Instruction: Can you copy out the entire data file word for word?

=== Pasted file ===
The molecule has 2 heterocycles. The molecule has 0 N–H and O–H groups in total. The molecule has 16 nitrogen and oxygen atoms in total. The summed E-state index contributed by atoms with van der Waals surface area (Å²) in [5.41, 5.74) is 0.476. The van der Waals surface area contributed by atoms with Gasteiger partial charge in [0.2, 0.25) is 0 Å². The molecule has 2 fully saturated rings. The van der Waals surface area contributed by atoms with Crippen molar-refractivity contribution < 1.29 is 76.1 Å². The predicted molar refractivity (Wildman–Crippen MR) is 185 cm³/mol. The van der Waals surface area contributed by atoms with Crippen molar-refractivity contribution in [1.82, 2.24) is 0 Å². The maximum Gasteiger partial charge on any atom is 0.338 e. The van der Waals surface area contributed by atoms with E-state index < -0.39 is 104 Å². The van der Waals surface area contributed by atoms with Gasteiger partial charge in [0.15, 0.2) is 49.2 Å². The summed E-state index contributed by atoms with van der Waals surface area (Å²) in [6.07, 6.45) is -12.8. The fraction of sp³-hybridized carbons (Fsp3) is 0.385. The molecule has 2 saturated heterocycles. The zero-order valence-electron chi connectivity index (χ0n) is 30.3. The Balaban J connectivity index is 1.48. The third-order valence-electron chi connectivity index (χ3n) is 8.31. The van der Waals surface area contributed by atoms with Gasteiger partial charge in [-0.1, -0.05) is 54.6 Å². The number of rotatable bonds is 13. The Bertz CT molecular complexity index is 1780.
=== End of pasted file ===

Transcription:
The molecule has 2 heterocycles. The molecule has 0 N–H and O–H groups in total. The molecule has 16 nitrogen and oxygen atoms in total. The summed E-state index contributed by atoms with van der Waals surface area (Å²) in [5.41, 5.74) is 0.476. The van der Waals surface area contributed by atoms with Gasteiger partial charge in [0.2, 0.25) is 0 Å². The molecule has 2 fully saturated rings. The van der Waals surface area contributed by atoms with Crippen molar-refractivity contribution < 1.29 is 76.1 Å². The predicted molar refractivity (Wildman–Crippen MR) is 185 cm³/mol. The van der Waals surface area contributed by atoms with Crippen molar-refractivity contribution in [1.82, 2.24) is 0 Å². The maximum Gasteiger partial charge on any atom is 0.338 e. The van der Waals surface area contributed by atoms with E-state index < -0.39 is 104 Å². The van der Waals surface area contributed by atoms with Gasteiger partial charge in [0.15, 0.2) is 49.2 Å². The summed E-state index contributed by atoms with van der Waals surface area (Å²) in [6.07, 6.45) is -12.8. The fraction of sp³-hybridized carbons (Fsp3) is 0.385. The molecule has 2 saturated heterocycles. The zero-order valence-electron chi connectivity index (χ0n) is 30.3. The Balaban J connectivity index is 1.48. The third-order valence-electron chi connectivity index (χ3n) is 8.31. The van der Waals surface area contributed by atoms with Gasteiger partial charge in [-0.1, -0.05) is 54.6 Å². The number of rotatable bonds is 13. The Bertz CT molecular complexity index is 1780.